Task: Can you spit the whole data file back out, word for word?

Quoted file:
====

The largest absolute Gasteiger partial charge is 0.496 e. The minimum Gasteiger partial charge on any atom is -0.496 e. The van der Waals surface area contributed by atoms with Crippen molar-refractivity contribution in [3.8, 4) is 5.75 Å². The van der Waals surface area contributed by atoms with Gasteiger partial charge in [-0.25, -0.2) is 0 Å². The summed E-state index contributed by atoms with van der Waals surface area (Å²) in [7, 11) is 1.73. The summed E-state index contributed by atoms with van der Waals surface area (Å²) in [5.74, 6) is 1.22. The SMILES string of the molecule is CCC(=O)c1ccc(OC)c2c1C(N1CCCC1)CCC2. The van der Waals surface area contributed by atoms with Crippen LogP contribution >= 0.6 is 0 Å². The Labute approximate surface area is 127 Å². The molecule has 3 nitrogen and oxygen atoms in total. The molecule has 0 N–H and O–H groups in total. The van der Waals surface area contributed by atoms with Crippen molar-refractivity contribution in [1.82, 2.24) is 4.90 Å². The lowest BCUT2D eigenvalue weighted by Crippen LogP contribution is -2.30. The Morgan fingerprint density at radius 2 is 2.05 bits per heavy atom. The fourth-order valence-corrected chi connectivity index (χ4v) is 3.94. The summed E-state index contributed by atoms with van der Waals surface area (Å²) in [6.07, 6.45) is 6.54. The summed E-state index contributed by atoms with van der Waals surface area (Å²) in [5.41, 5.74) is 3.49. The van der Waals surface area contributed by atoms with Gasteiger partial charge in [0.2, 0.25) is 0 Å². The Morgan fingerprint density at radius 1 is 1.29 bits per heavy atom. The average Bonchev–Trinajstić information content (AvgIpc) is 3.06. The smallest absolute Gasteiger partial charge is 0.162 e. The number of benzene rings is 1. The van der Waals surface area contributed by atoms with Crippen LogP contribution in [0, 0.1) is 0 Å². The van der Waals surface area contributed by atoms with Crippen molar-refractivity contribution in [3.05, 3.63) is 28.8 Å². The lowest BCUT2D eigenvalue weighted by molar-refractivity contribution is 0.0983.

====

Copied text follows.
The largest absolute Gasteiger partial charge is 0.496 e. The minimum Gasteiger partial charge on any atom is -0.496 e. The van der Waals surface area contributed by atoms with Crippen molar-refractivity contribution in [3.8, 4) is 5.75 Å². The van der Waals surface area contributed by atoms with Gasteiger partial charge in [-0.25, -0.2) is 0 Å². The summed E-state index contributed by atoms with van der Waals surface area (Å²) in [7, 11) is 1.73. The summed E-state index contributed by atoms with van der Waals surface area (Å²) in [5.74, 6) is 1.22. The SMILES string of the molecule is CCC(=O)c1ccc(OC)c2c1C(N1CCCC1)CCC2. The van der Waals surface area contributed by atoms with Crippen LogP contribution >= 0.6 is 0 Å². The Labute approximate surface area is 127 Å². The molecule has 3 nitrogen and oxygen atoms in total. The molecule has 0 N–H and O–H groups in total. The van der Waals surface area contributed by atoms with Crippen molar-refractivity contribution in [1.82, 2.24) is 4.90 Å². The lowest BCUT2D eigenvalue weighted by Crippen LogP contribution is -2.30. The Morgan fingerprint density at radius 2 is 2.05 bits per heavy atom. The fourth-order valence-corrected chi connectivity index (χ4v) is 3.94. The summed E-state index contributed by atoms with van der Waals surface area (Å²) in [6.07, 6.45) is 6.54. The summed E-state index contributed by atoms with van der Waals surface area (Å²) in [5.41, 5.74) is 3.49. The van der Waals surface area contributed by atoms with Gasteiger partial charge in [0.2, 0.25) is 0 Å². The Morgan fingerprint density at radius 1 is 1.29 bits per heavy atom. The average Bonchev–Trinajstić information content (AvgIpc) is 3.06. The smallest absolute Gasteiger partial charge is 0.162 e. The number of benzene rings is 1. The van der Waals surface area contributed by atoms with Crippen LogP contribution in [0, 0.1) is 0 Å². The van der Waals surface area contributed by atoms with Crippen molar-refractivity contribution in [3.05, 3.63) is 28.8 Å². The lowest BCUT2D eigenvalue weighted by molar-refractivity contribution is 0.0983.